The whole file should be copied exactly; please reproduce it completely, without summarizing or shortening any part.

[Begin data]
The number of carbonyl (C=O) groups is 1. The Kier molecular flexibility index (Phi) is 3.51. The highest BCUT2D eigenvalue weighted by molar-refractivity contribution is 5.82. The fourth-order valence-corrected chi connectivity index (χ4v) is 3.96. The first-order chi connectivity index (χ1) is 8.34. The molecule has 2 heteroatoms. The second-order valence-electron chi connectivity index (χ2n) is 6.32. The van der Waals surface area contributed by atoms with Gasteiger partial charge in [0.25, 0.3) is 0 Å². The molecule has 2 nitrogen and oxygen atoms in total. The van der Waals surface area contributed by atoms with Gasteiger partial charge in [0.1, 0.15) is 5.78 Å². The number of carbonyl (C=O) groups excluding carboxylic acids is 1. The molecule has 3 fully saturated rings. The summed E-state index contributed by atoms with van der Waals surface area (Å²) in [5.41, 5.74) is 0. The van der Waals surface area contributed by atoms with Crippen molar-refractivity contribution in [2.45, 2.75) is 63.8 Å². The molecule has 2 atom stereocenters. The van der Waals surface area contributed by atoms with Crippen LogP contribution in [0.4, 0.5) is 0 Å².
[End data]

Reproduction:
The number of carbonyl (C=O) groups is 1. The Kier molecular flexibility index (Phi) is 3.51. The highest BCUT2D eigenvalue weighted by molar-refractivity contribution is 5.82. The fourth-order valence-corrected chi connectivity index (χ4v) is 3.96. The first-order chi connectivity index (χ1) is 8.34. The molecule has 2 heteroatoms. The second-order valence-electron chi connectivity index (χ2n) is 6.32. The van der Waals surface area contributed by atoms with Gasteiger partial charge in [0.25, 0.3) is 0 Å². The molecule has 2 nitrogen and oxygen atoms in total. The van der Waals surface area contributed by atoms with Gasteiger partial charge in [0.1, 0.15) is 5.78 Å². The number of carbonyl (C=O) groups excluding carboxylic acids is 1. The molecule has 3 fully saturated rings. The summed E-state index contributed by atoms with van der Waals surface area (Å²) in [5.41, 5.74) is 0. The van der Waals surface area contributed by atoms with Crippen molar-refractivity contribution in [2.45, 2.75) is 63.8 Å². The molecule has 2 atom stereocenters. The van der Waals surface area contributed by atoms with Crippen LogP contribution in [0.4, 0.5) is 0 Å².